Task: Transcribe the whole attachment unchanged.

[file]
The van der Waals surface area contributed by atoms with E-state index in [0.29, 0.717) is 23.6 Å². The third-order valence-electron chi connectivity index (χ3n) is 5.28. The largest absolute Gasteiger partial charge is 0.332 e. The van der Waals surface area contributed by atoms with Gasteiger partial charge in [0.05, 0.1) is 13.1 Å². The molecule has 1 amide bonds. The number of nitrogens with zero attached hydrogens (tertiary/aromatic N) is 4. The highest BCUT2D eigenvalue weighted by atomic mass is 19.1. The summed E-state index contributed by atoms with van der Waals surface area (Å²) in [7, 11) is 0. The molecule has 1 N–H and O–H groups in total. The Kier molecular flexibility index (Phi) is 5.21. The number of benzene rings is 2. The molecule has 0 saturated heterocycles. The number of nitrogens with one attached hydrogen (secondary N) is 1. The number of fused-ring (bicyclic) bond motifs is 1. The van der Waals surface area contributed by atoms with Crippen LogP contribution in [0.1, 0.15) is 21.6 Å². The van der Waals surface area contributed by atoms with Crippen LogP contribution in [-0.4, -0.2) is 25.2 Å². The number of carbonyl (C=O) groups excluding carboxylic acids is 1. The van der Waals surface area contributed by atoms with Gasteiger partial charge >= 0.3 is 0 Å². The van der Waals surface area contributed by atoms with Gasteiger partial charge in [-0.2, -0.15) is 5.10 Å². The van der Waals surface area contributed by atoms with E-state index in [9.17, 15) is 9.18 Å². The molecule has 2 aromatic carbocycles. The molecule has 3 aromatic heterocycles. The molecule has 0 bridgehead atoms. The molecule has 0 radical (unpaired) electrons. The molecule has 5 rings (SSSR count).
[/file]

The van der Waals surface area contributed by atoms with E-state index in [0.29, 0.717) is 23.6 Å². The third-order valence-electron chi connectivity index (χ3n) is 5.28. The largest absolute Gasteiger partial charge is 0.332 e. The van der Waals surface area contributed by atoms with Gasteiger partial charge in [0.05, 0.1) is 13.1 Å². The molecule has 1 amide bonds. The number of nitrogens with zero attached hydrogens (tertiary/aromatic N) is 4. The highest BCUT2D eigenvalue weighted by atomic mass is 19.1. The summed E-state index contributed by atoms with van der Waals surface area (Å²) in [7, 11) is 0. The molecule has 1 N–H and O–H groups in total. The Kier molecular flexibility index (Phi) is 5.21. The number of benzene rings is 2. The molecule has 0 saturated heterocycles. The number of nitrogens with one attached hydrogen (secondary N) is 1. The number of fused-ring (bicyclic) bond motifs is 1. The van der Waals surface area contributed by atoms with Crippen LogP contribution in [0.1, 0.15) is 21.6 Å². The van der Waals surface area contributed by atoms with Crippen LogP contribution in [-0.4, -0.2) is 25.2 Å². The number of carbonyl (C=O) groups excluding carboxylic acids is 1. The van der Waals surface area contributed by atoms with Gasteiger partial charge >= 0.3 is 0 Å². The van der Waals surface area contributed by atoms with Gasteiger partial charge in [-0.2, -0.15) is 5.10 Å². The van der Waals surface area contributed by atoms with E-state index in [9.17, 15) is 9.18 Å². The molecule has 2 aromatic carbocycles. The molecule has 3 aromatic heterocycles. The molecule has 0 bridgehead atoms. The molecule has 0 radical (unpaired) electrons. The molecule has 5 rings (SSSR count).